This section provides useful information, tips and resources relating to improving environmental sustainability on thoroughbred stud farms.
The TBA’s environmental sustainability work commenced with a landmark case study of the environmental impact of two stud farms in 2021. The project proved instrumental in providing evidence of the impact of stud farms, their strengths and weaknesses.
As a result of the study in 2021, the TBA produced a Environmental Sustainability Guide filled with handy hints and tips to improve the natural world in which stud farms operate. The guide is available on this page exclusively for TBA members.
Please view the latest TBA podcasts here, which features updates on Environmental Sustainability.
Optimising Environmental Sustainability on Stud Farms
Environmental impact assessments and carbon calculations were carried out on two different stud farms (one in Newmarket and the other in the West Country), in May 2021. The headline findings from these studies were shared with TBA members at the virtual AGM on Wednesday, 14 July 2021 and have since been uploaded to the TBA’s e-learning platform, TB-Ed https://tb-ed.co.uk/ (register to view the free resource).
The assessments looked at biodiversity, emissions, carbon storage, soil health and water quality. As a low input grassland management sector, it was identified that Thoroughbred breeders were likely to already be in a strong position, but the Climate Change Act (amended 2019) pledged to reduce all greenhouse gas emissions to net zero by 2050 and all sectors are likely to come under increased scrutiny.
The Agriculture Act (2020) announced the gradual phasing out of the Basic Payments Scheme and whilst the new Environmental Land Management Scheme (ELMS) is yet to be introduced, it is thought that it is likely to award public monies for public ‘goods’, such as enhanced air and water quality; improved soil health; increased biodiversity; flood mitigation measures; as well as public access and heritage preservation. The TBA wanted to support breeders in optimising the sustainability of their farms and in transitioning to the new subsidies framework.
The case studies identified biodiversity opportunities with wildlife corridors (positioning of woodlands, hedgerows and infield features); prioritisation of native plant and tree species and diversification of the native species; and the importance of layers in woodland (low-growing native species of shrubs and brash and retention of deadwood). Several grants may be accessible for woodland, with the England Woodland Creation Offer (EWCO) Scheme supplying funding for the planting and management of native species in suitable locations and the Woodland Improvement Scheme, that may potentially provide funding for the replacement of non-native Sycamores, that can cause Atypical Myopathy.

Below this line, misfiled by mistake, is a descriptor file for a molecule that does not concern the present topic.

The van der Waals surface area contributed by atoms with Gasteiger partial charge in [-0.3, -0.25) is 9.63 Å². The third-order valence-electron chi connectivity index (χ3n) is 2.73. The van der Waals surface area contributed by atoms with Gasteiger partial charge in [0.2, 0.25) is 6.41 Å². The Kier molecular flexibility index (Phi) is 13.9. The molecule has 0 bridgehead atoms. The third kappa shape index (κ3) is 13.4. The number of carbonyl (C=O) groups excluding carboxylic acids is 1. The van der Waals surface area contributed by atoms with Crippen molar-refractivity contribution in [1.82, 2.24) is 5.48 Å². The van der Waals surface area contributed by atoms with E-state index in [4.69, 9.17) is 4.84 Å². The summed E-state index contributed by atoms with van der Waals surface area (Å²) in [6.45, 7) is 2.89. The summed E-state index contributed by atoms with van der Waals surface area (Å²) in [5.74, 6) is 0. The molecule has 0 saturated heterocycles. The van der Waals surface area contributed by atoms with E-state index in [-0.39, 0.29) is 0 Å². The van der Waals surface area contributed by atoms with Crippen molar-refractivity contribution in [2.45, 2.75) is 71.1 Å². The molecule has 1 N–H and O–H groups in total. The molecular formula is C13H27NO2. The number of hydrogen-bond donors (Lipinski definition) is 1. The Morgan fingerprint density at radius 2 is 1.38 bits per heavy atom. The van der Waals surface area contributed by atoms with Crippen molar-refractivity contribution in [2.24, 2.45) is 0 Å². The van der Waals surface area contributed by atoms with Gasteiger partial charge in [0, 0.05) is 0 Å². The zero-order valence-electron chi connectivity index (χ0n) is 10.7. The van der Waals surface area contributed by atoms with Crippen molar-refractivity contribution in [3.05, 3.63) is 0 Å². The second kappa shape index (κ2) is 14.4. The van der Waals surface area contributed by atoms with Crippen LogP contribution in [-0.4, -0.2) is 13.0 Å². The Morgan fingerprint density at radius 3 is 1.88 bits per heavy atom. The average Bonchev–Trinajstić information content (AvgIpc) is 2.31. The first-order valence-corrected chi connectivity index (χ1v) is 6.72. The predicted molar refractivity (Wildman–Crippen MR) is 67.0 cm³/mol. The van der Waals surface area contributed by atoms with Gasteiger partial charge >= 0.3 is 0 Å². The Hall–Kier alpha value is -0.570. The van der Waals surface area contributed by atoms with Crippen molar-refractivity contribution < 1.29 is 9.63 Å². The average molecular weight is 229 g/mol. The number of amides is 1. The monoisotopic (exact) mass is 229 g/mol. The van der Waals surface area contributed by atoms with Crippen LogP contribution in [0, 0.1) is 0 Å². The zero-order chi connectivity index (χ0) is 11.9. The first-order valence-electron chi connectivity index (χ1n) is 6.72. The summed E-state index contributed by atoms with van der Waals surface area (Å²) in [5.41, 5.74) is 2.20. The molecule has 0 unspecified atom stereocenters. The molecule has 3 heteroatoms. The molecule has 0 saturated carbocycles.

Stud farms were considered to be effective carbon stores with the soil under paddocks and plant material in mature woodlands storing carbon and active sequestration in younger woodland. However, the carbon emissions from the horses themselves and any other livestock grazing the premises; as well as horse transport; feed (soya); and bedding providing challenges for the industry to consider over the coming months and years.
Soil health could potentially be improved with the return of organic matter from composted horse manure to paddocks. Soil compaction was a risk where there was frequent rolling of paddocks, whilst poaching of gateways and water troughs could be reduced with their placement on higher land, as well as the stoning of these high frequency areas.
Ideally, natural watercourses should be fenced off to avoid sedimentation and faecal contamination.
TBA members can log-in on this page to download the Environmental Sustainability Guide in the resources section.
The TBA's Best Practice Environmental Management for Stud Farms guidance can be viewed in full below by TBA members who are logged in to the website only.